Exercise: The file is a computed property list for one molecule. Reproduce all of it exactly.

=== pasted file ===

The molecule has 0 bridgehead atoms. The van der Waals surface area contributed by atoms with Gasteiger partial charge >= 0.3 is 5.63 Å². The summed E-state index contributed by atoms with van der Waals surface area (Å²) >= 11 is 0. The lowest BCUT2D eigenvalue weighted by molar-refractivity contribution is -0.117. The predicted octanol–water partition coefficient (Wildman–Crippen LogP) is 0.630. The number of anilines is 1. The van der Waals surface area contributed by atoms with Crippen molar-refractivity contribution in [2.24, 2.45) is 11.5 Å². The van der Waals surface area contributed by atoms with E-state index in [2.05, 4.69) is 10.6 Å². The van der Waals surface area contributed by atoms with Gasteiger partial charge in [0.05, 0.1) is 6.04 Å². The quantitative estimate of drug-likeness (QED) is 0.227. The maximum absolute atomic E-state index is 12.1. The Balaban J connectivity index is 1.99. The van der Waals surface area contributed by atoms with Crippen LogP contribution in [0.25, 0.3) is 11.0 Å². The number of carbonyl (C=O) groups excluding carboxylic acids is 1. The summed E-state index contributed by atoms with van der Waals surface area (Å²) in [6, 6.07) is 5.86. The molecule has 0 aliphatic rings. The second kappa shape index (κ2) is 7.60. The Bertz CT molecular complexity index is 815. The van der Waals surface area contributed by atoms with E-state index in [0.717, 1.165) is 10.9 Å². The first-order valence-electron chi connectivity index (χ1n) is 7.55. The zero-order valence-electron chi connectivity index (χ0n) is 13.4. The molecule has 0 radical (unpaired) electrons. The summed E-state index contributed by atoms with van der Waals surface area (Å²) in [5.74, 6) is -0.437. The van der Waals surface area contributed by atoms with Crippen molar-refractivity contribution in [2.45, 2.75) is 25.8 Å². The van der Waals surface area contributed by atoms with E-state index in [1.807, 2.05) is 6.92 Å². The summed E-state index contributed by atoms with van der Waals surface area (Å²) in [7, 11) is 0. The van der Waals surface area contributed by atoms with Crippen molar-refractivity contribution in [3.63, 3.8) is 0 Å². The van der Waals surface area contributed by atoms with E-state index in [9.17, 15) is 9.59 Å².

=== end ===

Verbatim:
The molecule has 0 bridgehead atoms. The van der Waals surface area contributed by atoms with Gasteiger partial charge >= 0.3 is 5.63 Å². The summed E-state index contributed by atoms with van der Waals surface area (Å²) >= 11 is 0. The lowest BCUT2D eigenvalue weighted by molar-refractivity contribution is -0.117. The predicted octanol–water partition coefficient (Wildman–Crippen LogP) is 0.630. The number of anilines is 1. The van der Waals surface area contributed by atoms with Crippen molar-refractivity contribution in [2.24, 2.45) is 11.5 Å². The van der Waals surface area contributed by atoms with E-state index in [2.05, 4.69) is 10.6 Å². The van der Waals surface area contributed by atoms with Gasteiger partial charge in [0.05, 0.1) is 6.04 Å². The quantitative estimate of drug-likeness (QED) is 0.227. The maximum absolute atomic E-state index is 12.1. The Balaban J connectivity index is 1.99. The van der Waals surface area contributed by atoms with Crippen LogP contribution in [0.25, 0.3) is 11.0 Å². The number of carbonyl (C=O) groups excluding carboxylic acids is 1. The summed E-state index contributed by atoms with van der Waals surface area (Å²) in [6, 6.07) is 5.86. The molecule has 0 aliphatic rings. The second kappa shape index (κ2) is 7.60. The Bertz CT molecular complexity index is 815. The van der Waals surface area contributed by atoms with E-state index in [0.717, 1.165) is 10.9 Å². The first-order valence-electron chi connectivity index (χ1n) is 7.55. The zero-order valence-electron chi connectivity index (χ0n) is 13.4. The molecule has 0 radical (unpaired) electrons. The summed E-state index contributed by atoms with van der Waals surface area (Å²) in [5.74, 6) is -0.437. The van der Waals surface area contributed by atoms with Crippen molar-refractivity contribution in [2.45, 2.75) is 25.8 Å². The van der Waals surface area contributed by atoms with E-state index in [1.807, 2.05) is 6.92 Å². The summed E-state index contributed by atoms with van der Waals surface area (Å²) in [7, 11) is 0. The van der Waals surface area contributed by atoms with Crippen molar-refractivity contribution in [3.63, 3.8) is 0 Å². The van der Waals surface area contributed by atoms with E-state index in [9.17, 15) is 9.59 Å².